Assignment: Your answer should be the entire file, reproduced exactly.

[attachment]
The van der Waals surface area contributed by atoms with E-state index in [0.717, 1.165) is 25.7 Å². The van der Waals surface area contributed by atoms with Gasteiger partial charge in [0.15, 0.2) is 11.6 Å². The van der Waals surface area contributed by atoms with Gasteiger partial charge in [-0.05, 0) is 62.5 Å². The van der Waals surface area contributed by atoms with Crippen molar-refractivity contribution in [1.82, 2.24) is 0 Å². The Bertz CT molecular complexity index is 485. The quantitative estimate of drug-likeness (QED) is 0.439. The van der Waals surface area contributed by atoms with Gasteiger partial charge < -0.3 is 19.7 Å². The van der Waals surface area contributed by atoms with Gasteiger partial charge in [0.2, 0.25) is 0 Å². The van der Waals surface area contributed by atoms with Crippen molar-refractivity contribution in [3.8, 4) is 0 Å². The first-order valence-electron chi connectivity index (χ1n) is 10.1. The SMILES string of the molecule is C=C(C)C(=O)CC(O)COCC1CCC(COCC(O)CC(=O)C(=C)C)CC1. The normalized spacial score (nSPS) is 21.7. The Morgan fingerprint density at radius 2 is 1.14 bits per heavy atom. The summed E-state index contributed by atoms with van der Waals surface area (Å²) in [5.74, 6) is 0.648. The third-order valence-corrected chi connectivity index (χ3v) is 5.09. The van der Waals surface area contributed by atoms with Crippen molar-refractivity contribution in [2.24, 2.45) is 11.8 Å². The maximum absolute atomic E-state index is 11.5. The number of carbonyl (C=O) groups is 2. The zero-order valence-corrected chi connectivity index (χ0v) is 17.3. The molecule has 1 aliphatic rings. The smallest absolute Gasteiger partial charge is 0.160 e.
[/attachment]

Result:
The van der Waals surface area contributed by atoms with E-state index in [0.717, 1.165) is 25.7 Å². The van der Waals surface area contributed by atoms with Gasteiger partial charge in [0.15, 0.2) is 11.6 Å². The van der Waals surface area contributed by atoms with Gasteiger partial charge in [-0.05, 0) is 62.5 Å². The van der Waals surface area contributed by atoms with Crippen molar-refractivity contribution in [1.82, 2.24) is 0 Å². The Bertz CT molecular complexity index is 485. The quantitative estimate of drug-likeness (QED) is 0.439. The van der Waals surface area contributed by atoms with Gasteiger partial charge < -0.3 is 19.7 Å². The van der Waals surface area contributed by atoms with Gasteiger partial charge in [0.2, 0.25) is 0 Å². The van der Waals surface area contributed by atoms with Crippen molar-refractivity contribution in [3.8, 4) is 0 Å². The first-order valence-electron chi connectivity index (χ1n) is 10.1. The SMILES string of the molecule is C=C(C)C(=O)CC(O)COCC1CCC(COCC(O)CC(=O)C(=C)C)CC1. The normalized spacial score (nSPS) is 21.7. The Morgan fingerprint density at radius 2 is 1.14 bits per heavy atom. The summed E-state index contributed by atoms with van der Waals surface area (Å²) in [5.74, 6) is 0.648. The third-order valence-corrected chi connectivity index (χ3v) is 5.09. The van der Waals surface area contributed by atoms with Crippen molar-refractivity contribution in [2.24, 2.45) is 11.8 Å². The maximum absolute atomic E-state index is 11.5. The number of carbonyl (C=O) groups is 2. The zero-order valence-corrected chi connectivity index (χ0v) is 17.3. The molecule has 1 aliphatic rings. The smallest absolute Gasteiger partial charge is 0.160 e.